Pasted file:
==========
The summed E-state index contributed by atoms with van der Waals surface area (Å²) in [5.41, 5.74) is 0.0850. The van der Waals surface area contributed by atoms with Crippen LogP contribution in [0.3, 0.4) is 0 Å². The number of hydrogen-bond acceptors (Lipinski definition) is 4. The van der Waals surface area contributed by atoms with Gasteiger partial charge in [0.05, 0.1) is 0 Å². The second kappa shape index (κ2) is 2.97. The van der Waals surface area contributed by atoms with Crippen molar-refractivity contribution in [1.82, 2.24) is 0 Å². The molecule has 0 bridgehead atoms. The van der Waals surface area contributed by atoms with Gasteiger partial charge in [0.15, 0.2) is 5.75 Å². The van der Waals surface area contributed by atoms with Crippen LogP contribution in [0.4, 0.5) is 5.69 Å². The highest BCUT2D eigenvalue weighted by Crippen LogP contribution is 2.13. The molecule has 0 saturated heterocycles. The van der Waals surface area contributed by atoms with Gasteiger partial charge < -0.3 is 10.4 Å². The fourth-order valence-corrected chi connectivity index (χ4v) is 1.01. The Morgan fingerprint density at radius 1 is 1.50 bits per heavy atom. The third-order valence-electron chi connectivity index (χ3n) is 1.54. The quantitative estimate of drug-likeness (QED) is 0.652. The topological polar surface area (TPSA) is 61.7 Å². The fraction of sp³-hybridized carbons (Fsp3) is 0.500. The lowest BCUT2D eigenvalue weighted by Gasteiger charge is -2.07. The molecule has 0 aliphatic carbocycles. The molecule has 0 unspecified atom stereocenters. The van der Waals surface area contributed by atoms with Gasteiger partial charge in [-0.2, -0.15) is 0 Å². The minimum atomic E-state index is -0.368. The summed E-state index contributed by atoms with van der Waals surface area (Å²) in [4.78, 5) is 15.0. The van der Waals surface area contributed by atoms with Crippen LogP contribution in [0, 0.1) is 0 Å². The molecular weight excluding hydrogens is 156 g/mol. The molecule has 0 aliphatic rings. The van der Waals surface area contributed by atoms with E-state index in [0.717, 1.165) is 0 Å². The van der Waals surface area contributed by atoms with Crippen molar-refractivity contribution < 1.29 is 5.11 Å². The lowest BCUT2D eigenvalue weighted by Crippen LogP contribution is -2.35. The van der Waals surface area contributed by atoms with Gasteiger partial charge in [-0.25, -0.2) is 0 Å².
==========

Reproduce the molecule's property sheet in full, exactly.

The summed E-state index contributed by atoms with van der Waals surface area (Å²) in [5.41, 5.74) is 0.0850. The van der Waals surface area contributed by atoms with Crippen LogP contribution in [0.3, 0.4) is 0 Å². The number of hydrogen-bond acceptors (Lipinski definition) is 4. The van der Waals surface area contributed by atoms with Gasteiger partial charge in [0.05, 0.1) is 0 Å². The second kappa shape index (κ2) is 2.97. The van der Waals surface area contributed by atoms with Crippen molar-refractivity contribution in [1.82, 2.24) is 0 Å². The molecule has 0 bridgehead atoms. The van der Waals surface area contributed by atoms with Gasteiger partial charge in [0.15, 0.2) is 5.75 Å². The van der Waals surface area contributed by atoms with Crippen LogP contribution in [0.4, 0.5) is 5.69 Å². The highest BCUT2D eigenvalue weighted by Crippen LogP contribution is 2.13. The molecule has 0 saturated heterocycles. The van der Waals surface area contributed by atoms with Gasteiger partial charge < -0.3 is 10.4 Å². The fourth-order valence-corrected chi connectivity index (χ4v) is 1.01. The Morgan fingerprint density at radius 1 is 1.50 bits per heavy atom. The third-order valence-electron chi connectivity index (χ3n) is 1.54. The quantitative estimate of drug-likeness (QED) is 0.652. The topological polar surface area (TPSA) is 61.7 Å². The fraction of sp³-hybridized carbons (Fsp3) is 0.500. The lowest BCUT2D eigenvalue weighted by Gasteiger charge is -2.07. The molecule has 0 aliphatic carbocycles. The molecule has 0 unspecified atom stereocenters. The van der Waals surface area contributed by atoms with Gasteiger partial charge in [-0.2, -0.15) is 0 Å². The minimum atomic E-state index is -0.368. The summed E-state index contributed by atoms with van der Waals surface area (Å²) in [4.78, 5) is 15.0. The van der Waals surface area contributed by atoms with Crippen LogP contribution in [0, 0.1) is 0 Å². The molecular weight excluding hydrogens is 156 g/mol. The molecule has 0 aliphatic rings. The van der Waals surface area contributed by atoms with E-state index in [0.717, 1.165) is 0 Å². The van der Waals surface area contributed by atoms with Crippen molar-refractivity contribution < 1.29 is 5.11 Å². The lowest BCUT2D eigenvalue weighted by Crippen LogP contribution is -2.35. The van der Waals surface area contributed by atoms with Gasteiger partial charge in [-0.25, -0.2) is 0 Å².